Then he saw Pirwa Gond put an admonishing hand behind him, and, standing still, he made out an impatient phutphut from one of the elephants. There wasn’t a tree from which to make an observation; there was no way of discovering the beast’s position-head or tail on. In that thick cover in which the elephants were so much at home, there was but one way to get a shot—go forward swiftly, as silently as possible, and try with a snapshot for the animal’s brain. Finnerty whispered to Pirwa to stand by with the spare gun, the smooth twelvebore, to stop the elephant’s charge if the rifle did not bring him down. When Finnerty came within sight of the elephant he saw that the beast’s head was turned partly away, the forehead shot quite out of line and the side temple shot not good. That was bad; the brain, no larger than an orange, hidden away in that huge structure of bone, had to be punctured or somebody would die.

So Finnerty circled off the path the elephants had made, and at that instant there came a warning call from Pirwa that Hubshi—for it was he—was about to charge. Hubshi had heard, and spinning on his feet, he whirled and came on with a rush. Finnerty fired both barrels of his eight-bore at the elephant’s head. The resolve to hold the rifle extra tight was forgotten in the emergency, and the Sahib was knocked flat by the recoil, the bullet, deflected by this, not quite finding the brain and failing to bring the elephant to earth. With great presence of mind Finnerty lay still in the grass. He could see that Hubshi was badly cut up, the blood streaming down into his eyes and blinding him so much that he was searching for his enemy by scent, and just where the sahib had stood in the path, the elephant caught the man-scent, and kneeling down he searched in the grass with his trunk. He was not more than three feet from Finnerty with the tip of that snake-like trunk, weaving it back and forth. The Sahib, tortured by the uncertain fix, did not know whether he should make a break for a get-away or lie still, hoping the elephant would miss him and go away. Even if he got to his feet, the beast would catch him before he had gone a hundred yards.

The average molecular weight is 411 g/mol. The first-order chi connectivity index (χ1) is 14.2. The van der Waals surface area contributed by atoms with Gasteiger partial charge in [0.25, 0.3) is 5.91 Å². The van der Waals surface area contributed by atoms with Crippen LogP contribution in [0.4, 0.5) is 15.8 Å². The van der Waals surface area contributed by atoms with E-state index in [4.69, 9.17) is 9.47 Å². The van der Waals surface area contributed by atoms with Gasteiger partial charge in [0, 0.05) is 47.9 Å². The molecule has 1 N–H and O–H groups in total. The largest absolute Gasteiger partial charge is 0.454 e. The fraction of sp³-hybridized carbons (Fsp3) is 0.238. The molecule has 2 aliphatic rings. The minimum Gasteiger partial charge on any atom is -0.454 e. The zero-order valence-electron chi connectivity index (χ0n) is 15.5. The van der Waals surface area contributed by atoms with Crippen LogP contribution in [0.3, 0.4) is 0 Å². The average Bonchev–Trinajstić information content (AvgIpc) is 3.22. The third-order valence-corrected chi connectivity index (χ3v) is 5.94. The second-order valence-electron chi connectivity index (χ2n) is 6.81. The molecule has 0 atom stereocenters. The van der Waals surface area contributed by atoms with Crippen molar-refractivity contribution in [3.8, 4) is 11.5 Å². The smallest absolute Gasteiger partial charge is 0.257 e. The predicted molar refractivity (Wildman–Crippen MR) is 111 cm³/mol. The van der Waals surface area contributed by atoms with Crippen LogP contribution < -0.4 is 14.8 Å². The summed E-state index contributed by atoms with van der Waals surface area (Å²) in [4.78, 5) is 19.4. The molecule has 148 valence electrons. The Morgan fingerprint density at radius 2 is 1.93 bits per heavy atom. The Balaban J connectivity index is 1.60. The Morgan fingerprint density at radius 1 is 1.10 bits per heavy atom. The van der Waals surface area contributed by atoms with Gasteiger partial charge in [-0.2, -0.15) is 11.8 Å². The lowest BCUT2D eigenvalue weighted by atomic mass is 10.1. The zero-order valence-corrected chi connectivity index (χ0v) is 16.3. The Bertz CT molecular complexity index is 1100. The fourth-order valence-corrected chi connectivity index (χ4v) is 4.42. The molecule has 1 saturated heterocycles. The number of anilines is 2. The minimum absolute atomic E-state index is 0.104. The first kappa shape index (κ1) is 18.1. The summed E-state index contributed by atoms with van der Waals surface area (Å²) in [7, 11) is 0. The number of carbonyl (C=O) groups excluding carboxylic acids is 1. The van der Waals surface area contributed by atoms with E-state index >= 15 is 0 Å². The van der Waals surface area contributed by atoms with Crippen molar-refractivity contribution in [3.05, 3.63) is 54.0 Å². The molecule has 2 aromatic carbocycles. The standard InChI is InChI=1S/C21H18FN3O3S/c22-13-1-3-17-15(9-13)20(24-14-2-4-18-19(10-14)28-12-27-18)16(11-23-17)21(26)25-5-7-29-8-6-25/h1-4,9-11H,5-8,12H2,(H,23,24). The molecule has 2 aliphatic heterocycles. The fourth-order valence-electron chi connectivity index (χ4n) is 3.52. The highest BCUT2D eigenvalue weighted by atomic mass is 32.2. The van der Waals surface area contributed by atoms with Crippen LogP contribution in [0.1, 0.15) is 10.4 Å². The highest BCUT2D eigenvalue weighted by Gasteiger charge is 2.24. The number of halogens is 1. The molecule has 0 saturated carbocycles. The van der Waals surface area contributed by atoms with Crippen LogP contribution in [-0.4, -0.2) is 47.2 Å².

And then Pirwa Gond, brave little chap, came on the run, and putting the twelve-bore to the elephant’s head let go with both barrels. The spherical balls would not go through the bone ramparts of that massive head to the brain, for the twelve-bore was intended for only softskin animals; but with its weight of metal it was the very stunning thing to take Hubshi’s mind off the matter of the Sahib in the grass. He was keeled over by the impact, but was up in no time and racing down the path in pursuit of the Gond. But Pirwa was a wily jungle man, and he wiggled into the grass; and Hubshi, missing him, continued on to look for his mate.

"pINNERTY was tired and shaken by

all he had gone through, but it would not do to give the elephants another night’s start of them; so on again were his orders. The trail led through the marsh and out to a stretch of rolling country. Presently Pirwa pointed to a distant knoll, saying, “Jungle dogs, Sahib.”

Finnerty saw the one dog that was visible waving an erect tail back and forth, and he knew the brute was signalling to a pack to come on. Off to the left was a meadowlike stretch of brushcovered land and in it he could make out several dogs moving toward the one on the hill. They were beating the cover scientifically, preserving an even distance of about one hundred yards from each other, and going with steady pace.

Finnerty knew what this gathering meant: the dogs had caught the scent of blood, and once in pursuit of the wounded elephants they would never give up the chase. That some would be killed would make no difference: the others would carry on. Chital, or deer, or tiger, it made no difference: the brutes would eat off their prey as it stood, or ran, or lay.